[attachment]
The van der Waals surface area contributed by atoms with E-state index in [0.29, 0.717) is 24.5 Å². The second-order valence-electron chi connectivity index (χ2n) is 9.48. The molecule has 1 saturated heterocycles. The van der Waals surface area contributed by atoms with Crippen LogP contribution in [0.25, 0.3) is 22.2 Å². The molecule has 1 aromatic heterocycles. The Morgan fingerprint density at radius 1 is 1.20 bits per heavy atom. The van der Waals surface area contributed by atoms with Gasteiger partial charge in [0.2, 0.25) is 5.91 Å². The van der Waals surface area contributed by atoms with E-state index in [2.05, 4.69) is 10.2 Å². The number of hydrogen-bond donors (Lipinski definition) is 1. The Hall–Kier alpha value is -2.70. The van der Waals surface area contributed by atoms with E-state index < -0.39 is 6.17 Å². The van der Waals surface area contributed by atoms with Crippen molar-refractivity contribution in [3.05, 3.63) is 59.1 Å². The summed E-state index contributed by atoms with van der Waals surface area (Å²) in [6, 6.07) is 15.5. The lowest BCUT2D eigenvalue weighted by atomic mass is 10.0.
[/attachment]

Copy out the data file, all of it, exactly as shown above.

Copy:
The van der Waals surface area contributed by atoms with E-state index in [0.29, 0.717) is 24.5 Å². The second-order valence-electron chi connectivity index (χ2n) is 9.48. The molecule has 1 saturated heterocycles. The van der Waals surface area contributed by atoms with Crippen LogP contribution in [0.25, 0.3) is 22.2 Å². The molecule has 1 aromatic heterocycles. The Morgan fingerprint density at radius 1 is 1.20 bits per heavy atom. The van der Waals surface area contributed by atoms with Gasteiger partial charge in [0.2, 0.25) is 5.91 Å². The van der Waals surface area contributed by atoms with E-state index in [2.05, 4.69) is 10.2 Å². The number of hydrogen-bond donors (Lipinski definition) is 1. The Hall–Kier alpha value is -2.70. The van der Waals surface area contributed by atoms with E-state index < -0.39 is 6.17 Å². The van der Waals surface area contributed by atoms with Crippen molar-refractivity contribution in [3.05, 3.63) is 59.1 Å². The summed E-state index contributed by atoms with van der Waals surface area (Å²) in [6, 6.07) is 15.5. The lowest BCUT2D eigenvalue weighted by atomic mass is 10.0.